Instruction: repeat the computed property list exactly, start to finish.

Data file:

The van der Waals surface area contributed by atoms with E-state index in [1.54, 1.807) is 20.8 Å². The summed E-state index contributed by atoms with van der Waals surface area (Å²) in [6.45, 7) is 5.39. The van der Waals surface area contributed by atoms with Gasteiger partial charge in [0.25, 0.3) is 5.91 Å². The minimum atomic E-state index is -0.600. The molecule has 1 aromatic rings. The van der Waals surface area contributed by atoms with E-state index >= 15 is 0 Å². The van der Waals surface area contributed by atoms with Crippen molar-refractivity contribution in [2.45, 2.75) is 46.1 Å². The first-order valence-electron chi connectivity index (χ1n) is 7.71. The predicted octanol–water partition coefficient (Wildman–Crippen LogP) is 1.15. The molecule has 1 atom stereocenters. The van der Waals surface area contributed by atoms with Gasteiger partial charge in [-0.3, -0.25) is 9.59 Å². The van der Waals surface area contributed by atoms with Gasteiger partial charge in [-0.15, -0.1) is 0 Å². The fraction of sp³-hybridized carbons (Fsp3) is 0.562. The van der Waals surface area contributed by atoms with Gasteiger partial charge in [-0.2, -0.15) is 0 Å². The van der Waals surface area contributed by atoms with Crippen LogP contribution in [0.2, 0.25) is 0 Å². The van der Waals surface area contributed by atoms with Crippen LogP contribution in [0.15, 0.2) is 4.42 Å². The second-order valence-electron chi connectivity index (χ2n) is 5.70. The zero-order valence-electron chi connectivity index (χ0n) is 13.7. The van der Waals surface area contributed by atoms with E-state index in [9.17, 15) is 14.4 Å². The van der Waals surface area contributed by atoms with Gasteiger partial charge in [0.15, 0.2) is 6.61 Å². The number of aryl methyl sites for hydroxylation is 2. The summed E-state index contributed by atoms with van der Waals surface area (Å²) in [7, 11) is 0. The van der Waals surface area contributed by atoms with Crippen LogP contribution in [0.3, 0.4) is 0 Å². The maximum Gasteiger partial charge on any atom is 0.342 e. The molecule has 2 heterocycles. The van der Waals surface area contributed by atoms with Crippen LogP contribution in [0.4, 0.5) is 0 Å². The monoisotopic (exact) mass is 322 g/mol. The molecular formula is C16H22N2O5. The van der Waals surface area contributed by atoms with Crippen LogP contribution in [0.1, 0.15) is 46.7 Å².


The van der Waals surface area contributed by atoms with E-state index in [1.54, 1.807) is 20.8 Å². The summed E-state index contributed by atoms with van der Waals surface area (Å²) in [6.45, 7) is 5.39. The van der Waals surface area contributed by atoms with Gasteiger partial charge in [0.25, 0.3) is 5.91 Å². The minimum atomic E-state index is -0.600. The molecule has 1 aromatic rings. The van der Waals surface area contributed by atoms with E-state index >= 15 is 0 Å². The van der Waals surface area contributed by atoms with Crippen molar-refractivity contribution in [2.45, 2.75) is 46.1 Å². The first-order valence-electron chi connectivity index (χ1n) is 7.71. The predicted octanol–water partition coefficient (Wildman–Crippen LogP) is 1.15. The molecule has 1 atom stereocenters. The van der Waals surface area contributed by atoms with Gasteiger partial charge in [-0.3, -0.25) is 9.59 Å². The van der Waals surface area contributed by atoms with Gasteiger partial charge in [-0.15, -0.1) is 0 Å². The fraction of sp³-hybridized carbons (Fsp3) is 0.562. The van der Waals surface area contributed by atoms with Gasteiger partial charge in [-0.2, -0.15) is 0 Å². The van der Waals surface area contributed by atoms with Crippen LogP contribution in [0.2, 0.25) is 0 Å². The van der Waals surface area contributed by atoms with Crippen LogP contribution in [0.15, 0.2) is 4.42 Å². The second-order valence-electron chi connectivity index (χ2n) is 5.70. The zero-order valence-electron chi connectivity index (χ0n) is 13.7. The van der Waals surface area contributed by atoms with E-state index in [9.17, 15) is 14.4 Å². The van der Waals surface area contributed by atoms with Gasteiger partial charge in [0.15, 0.2) is 6.61 Å². The number of aryl methyl sites for hydroxylation is 2. The summed E-state index contributed by atoms with van der Waals surface area (Å²) in [7, 11) is 0. The van der Waals surface area contributed by atoms with Crippen LogP contribution in [0.3, 0.4) is 0 Å². The maximum Gasteiger partial charge on any atom is 0.342 e. The molecule has 2 heterocycles. The van der Waals surface area contributed by atoms with Crippen LogP contribution in [0.4, 0.5) is 0 Å². The monoisotopic (exact) mass is 322 g/mol. The molecular formula is C16H22N2O5. The van der Waals surface area contributed by atoms with Crippen LogP contribution in [0.1, 0.15) is 46.7 Å².